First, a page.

Tag Archives: chocolate

TWD: Marquise au Chocolat

Marquise au Chocolat

My husband and I don’t generally do much for Valentine’s Day. We consider it a made-up, commercial holiday, and we don’t need a special day of the year to express our love for each other. However, this year my two Dorie groups presented the perfect excuse to make a fancy dinner to “celebrate” the holiday. I will tell you about the main dish on Friday.  Today we will discuss the dessert I made: Marquise au Chocolat. This was the Tuesdays with Dorie dessert for last week (I’m posting a week late since I saved it for Valentine’s Day).

Marquise au Chocolat can be described in three words: frozen chocolate mousse. It truly is chocolate mousse packed into a loaf pan and frozen.  It is sliced just before serving.  The end result is a dense, almost fudgy, chocolatey treat.

Marquise au Chocolat

I loved pretty much everything about Marquise au Chocolat.  The flavor and texture are wonderful.  I love that you can make it ahead – perfect for a dinner party.

This dessert was a big hit with my husband.  All of his favorite desserts include the words “chocolate” and “mousse”, so I think this will go down as being one of his favorites from Baking Chez Moi.


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Top-Secret Chocolate Mousse

My husband loves chocolate.  Really loves it.  He doesn’t consider something a real dessert if it doesn’t feature chocolate.  So when I told him that this week’s French Fridays with Dorie recipe was Chocolate Mousse he said, “Finally!”.

Chocolate mousse is the quintessential French dessert.  The “top-secret” part of this recipe is that it took Dorie years to discover that the wonderful chocolate mousse all her friends made came from a recipe on the back of a Nestle chocolate bar.  The French equivalent to Nestle Toll House Cookies?

This mousse is really quick to “whip” together.  Start to finish in maybe 20 minutes (as long as the eggs are room temperature).  Dorie suggests adding a flavor while mixing in the egg yolks, and I chose to add vanilla.

We loved this chocolate mousse.  I served it with lightly sweetened whipped cream, and we felt it was essential to the dish.

My husband declared this his favorite French Fridays recipe.  When I reminded him of all the other dishes he has really liked, he said that if they were all lined up in front of him, he would eat the chocolate mousse first.  I made the mistake of telling him how quick and easy it was to make, and he requested it again the next night (unfortunately for him, we did not have all the ingredients on hand, though he offered to go get them).  I have a feeling I will be making this one often!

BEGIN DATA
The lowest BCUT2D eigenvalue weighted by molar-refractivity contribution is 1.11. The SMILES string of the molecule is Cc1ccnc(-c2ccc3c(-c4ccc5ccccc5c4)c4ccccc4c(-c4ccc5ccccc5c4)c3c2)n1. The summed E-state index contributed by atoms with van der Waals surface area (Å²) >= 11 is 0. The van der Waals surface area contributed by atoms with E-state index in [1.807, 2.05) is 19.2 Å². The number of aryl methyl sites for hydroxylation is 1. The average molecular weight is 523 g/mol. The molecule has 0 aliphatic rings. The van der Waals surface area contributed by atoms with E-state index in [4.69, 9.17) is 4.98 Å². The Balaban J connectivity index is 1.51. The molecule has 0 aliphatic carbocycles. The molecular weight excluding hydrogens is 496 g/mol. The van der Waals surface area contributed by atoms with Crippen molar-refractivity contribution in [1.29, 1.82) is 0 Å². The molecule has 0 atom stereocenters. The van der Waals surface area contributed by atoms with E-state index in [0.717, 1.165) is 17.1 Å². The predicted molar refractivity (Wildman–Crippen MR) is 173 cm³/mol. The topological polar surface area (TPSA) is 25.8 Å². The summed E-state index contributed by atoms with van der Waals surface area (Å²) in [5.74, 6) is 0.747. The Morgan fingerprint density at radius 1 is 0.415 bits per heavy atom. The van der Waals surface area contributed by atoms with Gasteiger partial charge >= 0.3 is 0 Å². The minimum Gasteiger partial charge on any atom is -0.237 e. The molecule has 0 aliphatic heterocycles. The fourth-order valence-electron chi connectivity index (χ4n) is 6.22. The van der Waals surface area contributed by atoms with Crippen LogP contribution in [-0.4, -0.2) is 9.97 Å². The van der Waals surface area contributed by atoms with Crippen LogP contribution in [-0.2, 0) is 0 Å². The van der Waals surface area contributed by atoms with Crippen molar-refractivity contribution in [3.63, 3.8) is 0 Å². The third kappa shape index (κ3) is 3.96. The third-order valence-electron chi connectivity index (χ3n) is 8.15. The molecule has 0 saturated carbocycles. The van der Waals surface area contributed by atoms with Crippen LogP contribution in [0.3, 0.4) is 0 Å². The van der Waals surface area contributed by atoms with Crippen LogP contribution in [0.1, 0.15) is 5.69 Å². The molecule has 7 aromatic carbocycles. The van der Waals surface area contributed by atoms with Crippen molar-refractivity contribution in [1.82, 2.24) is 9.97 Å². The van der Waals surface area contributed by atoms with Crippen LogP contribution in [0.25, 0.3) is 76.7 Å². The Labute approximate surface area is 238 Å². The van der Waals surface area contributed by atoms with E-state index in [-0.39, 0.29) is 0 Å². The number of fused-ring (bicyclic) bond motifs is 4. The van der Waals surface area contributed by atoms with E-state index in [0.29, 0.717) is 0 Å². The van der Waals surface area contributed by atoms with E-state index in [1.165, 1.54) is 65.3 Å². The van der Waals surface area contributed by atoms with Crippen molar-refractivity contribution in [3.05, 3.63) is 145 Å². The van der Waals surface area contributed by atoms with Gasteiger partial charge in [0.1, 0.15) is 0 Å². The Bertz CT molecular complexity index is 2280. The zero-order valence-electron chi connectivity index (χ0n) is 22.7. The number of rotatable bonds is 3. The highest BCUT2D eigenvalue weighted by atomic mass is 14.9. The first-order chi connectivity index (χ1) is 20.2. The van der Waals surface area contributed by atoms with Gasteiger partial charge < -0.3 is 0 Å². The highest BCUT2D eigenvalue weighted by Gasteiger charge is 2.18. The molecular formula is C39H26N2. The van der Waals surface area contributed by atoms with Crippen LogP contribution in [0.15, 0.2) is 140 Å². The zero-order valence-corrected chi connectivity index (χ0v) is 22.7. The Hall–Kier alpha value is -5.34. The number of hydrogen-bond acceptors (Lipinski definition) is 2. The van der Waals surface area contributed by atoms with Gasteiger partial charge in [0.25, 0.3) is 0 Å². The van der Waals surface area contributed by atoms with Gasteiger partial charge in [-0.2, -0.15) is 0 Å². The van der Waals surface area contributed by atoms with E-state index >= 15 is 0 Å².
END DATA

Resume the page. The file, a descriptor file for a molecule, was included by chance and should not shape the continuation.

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Hot Cocoa Mix

For teacher/aide/bus driver/therapist gifts this year I made homemade hot cocoa mix and marshmallows.

The hot cocoa mix was fun and easy to make!  The hardest part was finding all the ingredients.  The key to making good cocoa mix is to use whole milk powder.  That was the hardest ingredient for me to find.  I ended up with Nido Fortificada, which I found in the Hispanic food section at Walmart.  It is also available on Amazon.com: Nestle Nido Instant Dry Whole Milk Powder.

The flavor of the hot cocoa is delicious!  Very smooth and chocolatey and not too sweet.  Usually when I drink hot cocoa I end up with a sickly, sweet taste in my mouth and that did not happen with this cocoa mix.

Making the marshmallows was quite an adventure!  It took me three tries to get it right (I would not have made a fourth attempt).  The problem was my candy thermometer.  Apparently if the liquids are not deep enough, it does not read accurately.  I ended up burning my sugar-syrup badly!

I packaged the hot cocoa mix and marshmallows in little bags, with enough of each to make about 4 servings.

Hot Cocoa Mix

Adapted from Alton Brown of The Food Network

(click here to print)

  • 2 cups powdered sugar
  • 1 cup cocoa (preferably Dutch-process)
  • 2½ cups powdered whole milk (I used Nido brand)
  • 1 teaspoon sea salt
  • 2 teaspoons cornstarch

Combine all ingredients in a mixing bowl and incorporate evenly.  Can be stored indefinitely in an air-tight container.

 To Serve: